Verizon is, for lack of a better term, “your father’s Oldsmobile.” Around for decades in various incarnations and identities, Verizon is the good old reliable standby. The traditional service, simply plug a phone into the nearest jack and voila: we have contact.

Comcast  photo
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Comcast Digital Voice, on the other hand, is part of the new school. Using next generation technology, Comcast Digital Voice allows the customer to bypass many of the usual aspects of phone service, including toll calling and other fees. Due to the fact that the service is administered through the Internet, it potentially allows Comcast to offer more features for less.

The keyword is potentially. Unfortunately, Comcast Digital Voice is not nearly the price break it should be, especially when you considered that Comcast offers their own high-speed Internet service product. Unlike some of their broadband phone competition, they can keep everything “in house,” which would theoretically allow for some discounts. To be fair, Comcast does offer some introductory specials for Comcast Digital Voice, but they always come with a time limit, at which point the service then jumps back up to its usual $39.95, which is the same price that Verizon charges for their free long distance phone service. Granted, Comcast Digital Voice has more features than Verizon offers at that same price, but Verizon has an edge in service that more than makes up for any additional cost.

As far as the product was concerned, Verizon was always fairly reliable. One would always know what to expect. By contrast, Comcast Digital Voice was discouragingly inconsistent. Often, calls were either dropped or flat out missed completely. And at times when the connection actually help up, sometimes we had to deal with a loud crackling sound, as if you could hear something being electrocuted. A particularly frustrating experience was often exacerbated by the inferior service Comcast offered.

Now, to be fair, at the time Comcast Digital Voice was a new service for both them and us. More than a few times I was asked to be patient as they continued to try working out whatever issues and problems popped up. The first couple times, I was willing to be nice. However, when the same issue keeps coming up and coming up repeatedly within the span of a few months, patience can easily be exhausted. What made matters worse is that any tech they sent out seemed either unsure of the issue or would provide simply a band-aid solution for that particular problem, which never really resolved anything. Of course, it was only a matter of time before whatever issue I had contacted them about would rear its ugly head again.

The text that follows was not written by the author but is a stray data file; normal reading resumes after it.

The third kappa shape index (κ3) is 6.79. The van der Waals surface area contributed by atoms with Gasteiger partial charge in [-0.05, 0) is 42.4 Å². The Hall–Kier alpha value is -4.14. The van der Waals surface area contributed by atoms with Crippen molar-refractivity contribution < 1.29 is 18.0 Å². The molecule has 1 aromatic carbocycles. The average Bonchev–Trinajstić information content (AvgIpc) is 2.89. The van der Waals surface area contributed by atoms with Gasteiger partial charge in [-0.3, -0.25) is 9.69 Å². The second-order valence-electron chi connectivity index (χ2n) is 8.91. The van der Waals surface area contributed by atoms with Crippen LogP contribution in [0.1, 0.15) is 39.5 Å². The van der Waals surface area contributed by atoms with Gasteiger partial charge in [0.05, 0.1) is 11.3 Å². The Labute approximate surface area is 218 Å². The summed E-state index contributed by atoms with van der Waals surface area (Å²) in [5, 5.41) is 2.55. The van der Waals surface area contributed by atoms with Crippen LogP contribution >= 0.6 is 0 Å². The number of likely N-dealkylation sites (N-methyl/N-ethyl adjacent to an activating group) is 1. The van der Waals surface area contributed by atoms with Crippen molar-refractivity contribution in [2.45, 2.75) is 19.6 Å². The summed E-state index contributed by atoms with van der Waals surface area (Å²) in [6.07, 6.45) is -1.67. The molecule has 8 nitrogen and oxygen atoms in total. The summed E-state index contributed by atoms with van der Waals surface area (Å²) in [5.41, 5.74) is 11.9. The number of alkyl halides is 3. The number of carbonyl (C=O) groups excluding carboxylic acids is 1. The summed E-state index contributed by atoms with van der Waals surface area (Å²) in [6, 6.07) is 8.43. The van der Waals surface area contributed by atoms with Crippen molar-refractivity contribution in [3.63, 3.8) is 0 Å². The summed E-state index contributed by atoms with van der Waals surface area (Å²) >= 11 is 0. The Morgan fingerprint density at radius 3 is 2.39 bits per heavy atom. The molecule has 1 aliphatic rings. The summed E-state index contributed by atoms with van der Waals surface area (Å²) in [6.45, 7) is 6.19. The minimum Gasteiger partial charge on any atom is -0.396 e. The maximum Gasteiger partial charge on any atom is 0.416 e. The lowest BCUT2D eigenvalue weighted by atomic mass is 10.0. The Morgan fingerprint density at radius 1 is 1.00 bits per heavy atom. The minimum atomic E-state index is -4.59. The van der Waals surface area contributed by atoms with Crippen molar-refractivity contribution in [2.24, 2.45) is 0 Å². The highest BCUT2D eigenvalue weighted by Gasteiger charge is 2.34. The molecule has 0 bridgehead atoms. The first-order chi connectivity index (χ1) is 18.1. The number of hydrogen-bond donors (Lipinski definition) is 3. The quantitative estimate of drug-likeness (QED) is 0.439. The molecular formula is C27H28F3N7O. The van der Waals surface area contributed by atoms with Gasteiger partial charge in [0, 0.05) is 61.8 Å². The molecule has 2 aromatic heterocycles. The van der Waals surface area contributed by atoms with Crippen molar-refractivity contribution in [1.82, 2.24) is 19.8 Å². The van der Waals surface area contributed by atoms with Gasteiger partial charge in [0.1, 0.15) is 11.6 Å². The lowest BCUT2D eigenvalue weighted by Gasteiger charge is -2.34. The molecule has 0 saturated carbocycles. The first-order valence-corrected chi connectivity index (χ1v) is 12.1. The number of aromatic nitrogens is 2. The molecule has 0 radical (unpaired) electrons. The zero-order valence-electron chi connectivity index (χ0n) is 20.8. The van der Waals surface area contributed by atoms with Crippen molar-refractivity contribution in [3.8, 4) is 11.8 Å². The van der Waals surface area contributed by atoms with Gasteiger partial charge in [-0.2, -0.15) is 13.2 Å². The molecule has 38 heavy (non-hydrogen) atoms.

Of course, none of the above issues actually deals with the one dilemma when using a broadband Internet phone service. Namely, if you lose your Internet connection in any way, whether via power outage, a modem problem, or any type of issue that causes you to lose service, you will unfortunately lose your phone service as well. Now, this is not an issue that is unique in any way to Comcast Digital Voice. Indeed, each broadband phone service provider I have had has dealt with that issue. However, when you combine that fact with the various issues listed above, one can easily say that Verizon offers better value for slightly more cost.

The only issues I have had with Verizon is in dealing with their customer service representatives. Sometimes, I get lucky and get someone knowledgeable, fast and effective. But at other times, I get someone who is chomping at the bit to get off the phone for whatever reason, whether that is lunch or break or end of day, whatever. I have worked in customer service before, so I do have some sympathy, but that only stretches so much. It was one of the reasons I am constantly looking to upgrade my phone service. I would be willing to say that Comcast Digital Voice service representatives were more service-oriented than Verizon’s, yet the effectiveness of the Comcast Digital Voice reps was limited by their lack of knowledge of their product.

All that being said, I would still prefer Verizon’s phone service to Comcast Digital Voice. When Comcast’s only advantage is Verizon’s relatively poor customer service, well, that is not enough to make up the difference in quality. I would much rather deal with bad customer service with reliable phone service then constantly need to speak with friendly representatives on a cell phone because the Digital Voice service is hiccupping again. Sometimes, the old way is the best way.